2021 Recap: Highest Highs and Lowest Lows

2021 was a mixed bag, and I didn’t blog much about it.  No excuses, but here’s a wrap-up. I promise to do better in 2022.

We hauled our boat at Spice Island in January 2021 for routine maintenance, and once that was done, we spent a couple of months hanging out on a mooring ball in Prickly Bay.  At the time, COVID was really raging, and sailing to St. Vincent or neighboring countries was an expensive and intensely complicated endeavor.

We were itching to sail, though, so we posted our availability on several crewing websites.  We met with an owner, an Australian, who was single-handing because his wife was trapped in Australia due to COVID restrictions.  In one of those “meant to be” moments, we agreed to deliver his Lagoon 42 catamaran from Grenada to Horta, Azores (an island in an archipeligo off of Portugal).  His catamaran was berthed at Port Louis Marina, so we brought Kestrel back “home” and set her up with a guardianage company, Island Dreams, to watch over her while we were gone.

The boat we delivered is a 42 foot Lagoon catamaran. While we had sailed on catamarans before, this would be our longest trip on one by far.

Crossing the Atlantic Ocean is an experience we will never, ever forget.  The vastness of the ocean and the sky drives home how truly inconsequential we are.  When you are out there, you are on your own.  There is no help.  If something breaks that you can’t fix, if you run out of water or fuel or food or medicine, or if you can’t determine where you are or how to safely get to your destination, you can die.  It’s serious business, and it changes you.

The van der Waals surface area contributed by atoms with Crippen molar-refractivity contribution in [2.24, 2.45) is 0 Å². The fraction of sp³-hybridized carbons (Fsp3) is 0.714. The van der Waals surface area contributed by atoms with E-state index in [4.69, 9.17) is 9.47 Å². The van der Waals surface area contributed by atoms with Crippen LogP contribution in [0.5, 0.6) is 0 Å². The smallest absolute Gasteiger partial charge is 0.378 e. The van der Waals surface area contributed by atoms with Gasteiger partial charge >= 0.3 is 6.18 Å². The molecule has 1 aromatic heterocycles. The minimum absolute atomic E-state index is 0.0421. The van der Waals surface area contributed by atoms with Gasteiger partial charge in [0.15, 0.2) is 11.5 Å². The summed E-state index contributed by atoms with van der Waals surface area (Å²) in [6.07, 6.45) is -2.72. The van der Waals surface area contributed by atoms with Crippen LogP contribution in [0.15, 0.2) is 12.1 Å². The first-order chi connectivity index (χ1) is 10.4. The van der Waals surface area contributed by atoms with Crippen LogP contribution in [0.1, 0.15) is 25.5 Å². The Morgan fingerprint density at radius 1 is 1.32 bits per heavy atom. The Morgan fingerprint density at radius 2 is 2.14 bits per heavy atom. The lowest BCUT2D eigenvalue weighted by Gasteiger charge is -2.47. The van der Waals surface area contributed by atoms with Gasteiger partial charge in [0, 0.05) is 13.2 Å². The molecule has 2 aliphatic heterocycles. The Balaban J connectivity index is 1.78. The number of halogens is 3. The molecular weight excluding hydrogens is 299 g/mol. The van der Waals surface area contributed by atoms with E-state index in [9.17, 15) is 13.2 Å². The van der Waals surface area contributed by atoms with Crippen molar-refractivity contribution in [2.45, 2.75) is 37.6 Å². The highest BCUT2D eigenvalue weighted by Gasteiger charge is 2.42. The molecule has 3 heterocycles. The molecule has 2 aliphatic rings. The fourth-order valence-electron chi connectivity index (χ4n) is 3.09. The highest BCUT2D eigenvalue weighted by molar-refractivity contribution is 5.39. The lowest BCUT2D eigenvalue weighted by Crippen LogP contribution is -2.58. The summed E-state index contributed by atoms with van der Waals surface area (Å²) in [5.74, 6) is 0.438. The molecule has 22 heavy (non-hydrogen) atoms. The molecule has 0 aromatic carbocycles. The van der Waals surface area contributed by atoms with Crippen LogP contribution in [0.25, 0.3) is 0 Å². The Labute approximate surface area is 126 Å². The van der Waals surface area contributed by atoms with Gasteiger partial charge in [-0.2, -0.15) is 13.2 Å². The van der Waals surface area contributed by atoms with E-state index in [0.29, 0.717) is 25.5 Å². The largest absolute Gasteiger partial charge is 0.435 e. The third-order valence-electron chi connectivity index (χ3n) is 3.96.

We had all kinds of wind: too much, not enough, and just right. We usually sailed with the mail and jib, but for a number of days we were able to use a Parasailor sail as shown here.

The crossing sometimes challenged us with difficult weather, big winds and seas, and gear failures.  It soothed us with daily repetition and the stripping away of extraneous, pointless stimuli.  It made small excitements large:  squid stranded on the swim platform, thousands of Man O’Wars bobbing as far as we could see, pods of dolphins, schools of tuna, (incredibly rare) ship sightings.  My love affair with night sailing only intensified; the pitch black water with sky only one shade lighter, thousands of stars littering the sky, silence other than the sound of the water, trailing bioluminescence in our wake.

This was one of the “no wind” motoring days. They were few and far between.

We left St. George’s, Grenada, on May 27 and reached Horta, Azores, on June 17.  The journey was 2962.2 nm, and it took us 20 days, 4 hours, 25 minutes (but who’s counting?).

Once we made landfall in Horta, the Captain and I took eight days to enjoy the island of Faial. 

The Horta anchorage is surprisingly small given how many boats come through it every year. Horta is the first landfall for almost every boat sailing across the Atlantic from west to east. The entrance is to the left of the breakwater in the background of this photo.
After seeing nothing but blue and white for 20 days, seeing the lush, terraced countryside was intoxicating. Many dairy cows roam free, and Faial is known for its cheese, which it proudly advertises as coming from “happy cows.”